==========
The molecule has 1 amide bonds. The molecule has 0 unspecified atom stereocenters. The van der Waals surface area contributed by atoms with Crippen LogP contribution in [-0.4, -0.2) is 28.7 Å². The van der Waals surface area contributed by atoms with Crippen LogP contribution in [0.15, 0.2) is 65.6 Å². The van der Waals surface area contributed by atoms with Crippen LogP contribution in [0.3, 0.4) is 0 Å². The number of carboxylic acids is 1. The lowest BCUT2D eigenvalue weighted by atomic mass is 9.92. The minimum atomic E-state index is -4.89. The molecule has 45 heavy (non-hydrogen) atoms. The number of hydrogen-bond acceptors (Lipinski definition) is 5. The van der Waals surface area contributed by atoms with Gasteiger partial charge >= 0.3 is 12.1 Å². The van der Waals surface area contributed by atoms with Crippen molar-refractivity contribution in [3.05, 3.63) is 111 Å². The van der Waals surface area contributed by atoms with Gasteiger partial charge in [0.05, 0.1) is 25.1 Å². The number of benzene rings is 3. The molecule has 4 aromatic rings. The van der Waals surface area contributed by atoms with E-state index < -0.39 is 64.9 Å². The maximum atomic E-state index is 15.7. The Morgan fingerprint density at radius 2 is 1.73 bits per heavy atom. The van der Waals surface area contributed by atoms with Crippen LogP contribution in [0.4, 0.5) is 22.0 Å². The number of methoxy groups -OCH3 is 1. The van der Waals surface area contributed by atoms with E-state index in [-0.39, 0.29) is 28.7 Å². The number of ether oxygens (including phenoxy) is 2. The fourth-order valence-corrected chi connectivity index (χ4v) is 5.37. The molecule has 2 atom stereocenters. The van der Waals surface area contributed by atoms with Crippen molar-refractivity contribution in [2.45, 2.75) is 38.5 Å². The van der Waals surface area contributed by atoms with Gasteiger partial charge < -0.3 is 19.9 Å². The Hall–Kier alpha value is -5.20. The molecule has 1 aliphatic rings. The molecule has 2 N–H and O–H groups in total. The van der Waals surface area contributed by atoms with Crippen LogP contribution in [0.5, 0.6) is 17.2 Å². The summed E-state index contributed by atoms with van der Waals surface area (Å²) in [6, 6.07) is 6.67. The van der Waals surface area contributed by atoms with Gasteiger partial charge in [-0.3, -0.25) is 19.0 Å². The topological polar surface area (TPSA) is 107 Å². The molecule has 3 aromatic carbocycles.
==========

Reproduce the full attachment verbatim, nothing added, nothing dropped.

The molecule has 1 amide bonds. The molecule has 0 unspecified atom stereocenters. The van der Waals surface area contributed by atoms with Crippen LogP contribution in [-0.4, -0.2) is 28.7 Å². The van der Waals surface area contributed by atoms with Crippen LogP contribution in [0.15, 0.2) is 65.6 Å². The van der Waals surface area contributed by atoms with Crippen LogP contribution in [0.3, 0.4) is 0 Å². The number of carboxylic acids is 1. The lowest BCUT2D eigenvalue weighted by atomic mass is 9.92. The minimum atomic E-state index is -4.89. The molecule has 45 heavy (non-hydrogen) atoms. The number of hydrogen-bond acceptors (Lipinski definition) is 5. The van der Waals surface area contributed by atoms with Gasteiger partial charge >= 0.3 is 12.1 Å². The van der Waals surface area contributed by atoms with Crippen molar-refractivity contribution in [3.05, 3.63) is 111 Å². The van der Waals surface area contributed by atoms with Gasteiger partial charge in [0.05, 0.1) is 25.1 Å². The number of benzene rings is 3. The molecule has 4 aromatic rings. The van der Waals surface area contributed by atoms with E-state index < -0.39 is 64.9 Å². The maximum atomic E-state index is 15.7. The Morgan fingerprint density at radius 2 is 1.73 bits per heavy atom. The van der Waals surface area contributed by atoms with Crippen LogP contribution in [0.4, 0.5) is 22.0 Å². The number of methoxy groups -OCH3 is 1. The van der Waals surface area contributed by atoms with E-state index in [-0.39, 0.29) is 28.7 Å². The number of ether oxygens (including phenoxy) is 2. The fourth-order valence-corrected chi connectivity index (χ4v) is 5.37. The molecule has 2 atom stereocenters. The van der Waals surface area contributed by atoms with Crippen molar-refractivity contribution in [2.45, 2.75) is 38.5 Å². The van der Waals surface area contributed by atoms with Gasteiger partial charge < -0.3 is 19.9 Å². The Hall–Kier alpha value is -5.20. The molecule has 1 aliphatic rings. The molecule has 2 N–H and O–H groups in total. The van der Waals surface area contributed by atoms with Crippen LogP contribution in [0.5, 0.6) is 17.2 Å². The summed E-state index contributed by atoms with van der Waals surface area (Å²) in [6, 6.07) is 6.67. The van der Waals surface area contributed by atoms with Gasteiger partial charge in [-0.3, -0.25) is 19.0 Å². The topological polar surface area (TPSA) is 107 Å². The molecule has 3 aromatic carbocycles.